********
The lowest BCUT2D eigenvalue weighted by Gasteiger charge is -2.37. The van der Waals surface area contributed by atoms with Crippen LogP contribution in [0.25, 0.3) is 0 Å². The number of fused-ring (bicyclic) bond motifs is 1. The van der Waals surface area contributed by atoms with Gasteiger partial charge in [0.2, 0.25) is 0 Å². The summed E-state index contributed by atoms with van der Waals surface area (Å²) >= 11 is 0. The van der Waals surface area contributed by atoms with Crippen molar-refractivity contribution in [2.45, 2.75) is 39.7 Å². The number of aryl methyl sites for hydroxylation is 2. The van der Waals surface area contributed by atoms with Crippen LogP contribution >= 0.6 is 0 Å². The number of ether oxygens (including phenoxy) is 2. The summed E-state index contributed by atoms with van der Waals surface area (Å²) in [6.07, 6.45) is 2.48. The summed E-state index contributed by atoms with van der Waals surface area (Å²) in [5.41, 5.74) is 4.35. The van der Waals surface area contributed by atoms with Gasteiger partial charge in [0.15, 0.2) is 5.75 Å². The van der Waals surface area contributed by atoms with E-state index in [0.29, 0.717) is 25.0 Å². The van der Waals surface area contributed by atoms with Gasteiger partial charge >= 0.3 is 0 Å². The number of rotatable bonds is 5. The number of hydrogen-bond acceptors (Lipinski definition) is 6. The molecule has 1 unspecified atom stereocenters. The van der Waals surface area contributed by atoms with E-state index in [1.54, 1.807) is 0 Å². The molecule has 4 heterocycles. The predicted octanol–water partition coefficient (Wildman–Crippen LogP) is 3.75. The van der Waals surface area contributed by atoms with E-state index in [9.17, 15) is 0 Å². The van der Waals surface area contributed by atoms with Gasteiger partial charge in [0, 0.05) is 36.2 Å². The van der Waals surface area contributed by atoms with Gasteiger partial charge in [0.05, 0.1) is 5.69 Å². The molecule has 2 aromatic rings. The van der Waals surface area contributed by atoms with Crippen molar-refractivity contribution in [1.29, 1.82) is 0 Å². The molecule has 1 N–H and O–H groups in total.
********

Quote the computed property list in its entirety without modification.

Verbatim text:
The lowest BCUT2D eigenvalue weighted by Gasteiger charge is -2.37. The van der Waals surface area contributed by atoms with Crippen LogP contribution in [0.25, 0.3) is 0 Å². The number of fused-ring (bicyclic) bond motifs is 1. The van der Waals surface area contributed by atoms with Gasteiger partial charge in [0.2, 0.25) is 0 Å². The summed E-state index contributed by atoms with van der Waals surface area (Å²) >= 11 is 0. The van der Waals surface area contributed by atoms with Crippen molar-refractivity contribution in [2.45, 2.75) is 39.7 Å². The number of aryl methyl sites for hydroxylation is 2. The van der Waals surface area contributed by atoms with Crippen LogP contribution >= 0.6 is 0 Å². The number of ether oxygens (including phenoxy) is 2. The summed E-state index contributed by atoms with van der Waals surface area (Å²) in [6.07, 6.45) is 2.48. The summed E-state index contributed by atoms with van der Waals surface area (Å²) in [5.41, 5.74) is 4.35. The van der Waals surface area contributed by atoms with Gasteiger partial charge in [0.15, 0.2) is 5.75 Å². The van der Waals surface area contributed by atoms with E-state index in [0.29, 0.717) is 25.0 Å². The van der Waals surface area contributed by atoms with Gasteiger partial charge >= 0.3 is 0 Å². The number of rotatable bonds is 5. The number of hydrogen-bond acceptors (Lipinski definition) is 6. The molecule has 1 unspecified atom stereocenters. The van der Waals surface area contributed by atoms with E-state index in [1.54, 1.807) is 0 Å². The molecule has 4 heterocycles. The predicted octanol–water partition coefficient (Wildman–Crippen LogP) is 3.75. The van der Waals surface area contributed by atoms with E-state index in [9.17, 15) is 0 Å². The van der Waals surface area contributed by atoms with Gasteiger partial charge in [0, 0.05) is 36.2 Å². The van der Waals surface area contributed by atoms with Gasteiger partial charge in [0.05, 0.1) is 5.69 Å². The molecule has 2 aromatic rings. The van der Waals surface area contributed by atoms with Crippen molar-refractivity contribution in [1.29, 1.82) is 0 Å². The molecule has 1 N–H and O–H groups in total.